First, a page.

Parking permits to go paperless - and suspicious neighbours can check on vehicles online
- Credit: Copyright: Archant 2016
Neighbours suspicious of vehicles parked near their homes can now find out if they are entitled to be there by going online, following a switch to paperless parking permits in Norwich.
Norwich City Council’s vehicle-specific parking permits have gone virtual, meaning the council will no longer issue physical permits.
The council says it will cut paper use and costs, and the time people wait for new permits.
The change also means people who suspect illegal parking in their streets can check online to see if vehicles have valid permits.
If they do not, and are not displaying appropriate visitor permits, they can report them to the council.
You may also want to watch:
At the moment, anyone who wants to park in any of the city’s controlled parking zones (CPZ) needs to display a permit.
It can take up to five working days to apply for and receive a new permit in the post, but City Hall says the new virtual permit system, once fully up and running, will bring that down to two working days.
- 1 Ex-Canaries striker seals Championship move
- 2 Ghosts of business past: Empty shop units for rent for £100,000
- 3 Revealed: How much to rent former high street store
- 4 Revealed: New Anglia Square talks take place
- 5 New bid to limit city centre offices being turned into flats
- 6 New hotel could 'destroy character of Norwich Lanes'
- 7 Big screen unveiled in pub garden for England's Auld Enemy clash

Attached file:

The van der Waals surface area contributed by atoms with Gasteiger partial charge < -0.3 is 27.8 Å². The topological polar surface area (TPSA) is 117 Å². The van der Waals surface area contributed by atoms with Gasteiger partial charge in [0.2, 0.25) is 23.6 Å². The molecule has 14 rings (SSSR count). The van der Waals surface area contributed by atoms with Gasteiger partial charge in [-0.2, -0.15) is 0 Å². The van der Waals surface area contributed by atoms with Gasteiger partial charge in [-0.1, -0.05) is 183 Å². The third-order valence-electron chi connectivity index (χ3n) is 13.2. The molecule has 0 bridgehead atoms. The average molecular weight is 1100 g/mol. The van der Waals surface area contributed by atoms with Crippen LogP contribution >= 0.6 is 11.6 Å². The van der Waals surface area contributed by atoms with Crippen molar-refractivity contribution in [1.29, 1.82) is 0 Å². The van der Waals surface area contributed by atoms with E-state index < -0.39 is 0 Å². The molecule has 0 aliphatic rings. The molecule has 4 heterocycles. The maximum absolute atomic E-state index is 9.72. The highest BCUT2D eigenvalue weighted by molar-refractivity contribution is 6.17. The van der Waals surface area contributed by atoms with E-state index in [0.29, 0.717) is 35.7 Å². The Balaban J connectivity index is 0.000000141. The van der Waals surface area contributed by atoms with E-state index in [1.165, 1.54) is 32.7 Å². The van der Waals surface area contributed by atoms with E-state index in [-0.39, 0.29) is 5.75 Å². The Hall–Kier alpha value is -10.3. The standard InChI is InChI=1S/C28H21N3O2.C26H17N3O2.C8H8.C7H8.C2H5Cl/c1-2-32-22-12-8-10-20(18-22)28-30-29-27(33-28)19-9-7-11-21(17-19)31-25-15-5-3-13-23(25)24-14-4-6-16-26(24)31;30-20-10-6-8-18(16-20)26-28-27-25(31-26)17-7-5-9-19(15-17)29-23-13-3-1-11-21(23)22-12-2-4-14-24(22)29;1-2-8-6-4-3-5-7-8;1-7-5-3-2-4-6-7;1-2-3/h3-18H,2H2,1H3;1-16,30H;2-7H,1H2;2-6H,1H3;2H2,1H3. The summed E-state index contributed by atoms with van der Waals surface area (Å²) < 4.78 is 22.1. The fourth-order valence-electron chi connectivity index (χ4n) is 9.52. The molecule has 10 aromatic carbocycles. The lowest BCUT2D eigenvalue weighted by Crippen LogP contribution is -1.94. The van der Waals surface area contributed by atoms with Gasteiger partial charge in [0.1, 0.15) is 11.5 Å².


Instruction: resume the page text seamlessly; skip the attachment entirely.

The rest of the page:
- 8 'Dull as dishwater' - Fans in Norwich pub react to draw
- 9 Community shock after teenager knocked unconscious as robbers steal trainers
- 10 Have you visited any of these 'haunted' ruins in Norwich?
With up to 13,000 vehicle-specific permits, which can range from £1 to £1.50 for the cost of paper alone, the council says it will also save money.
Gail Harris, cabinet member with responsibility for customer services, said: “This move to virtual permits is just another in a long list of projects we’ve championed to make the switch to digital.
“These projects range from ordering a repair on council homes to applying for business grants and making local land charge searches.
“We want to make accessing our services as easy as possible and this change is made with that ambition in mind.
“There are also considerable financial and environmental benefits to going paperless so this new system ticks all sorts of boxes for us.”
Drivers using visitor permits and the scratchcard system will need to continue displaying those, although the council is looking into how they could go virtual in the future.
Because of the coronavirus pandemic, the council recently automatically extended all parking permits, except season tickets, that were valid on March 23 this year for three months, for free.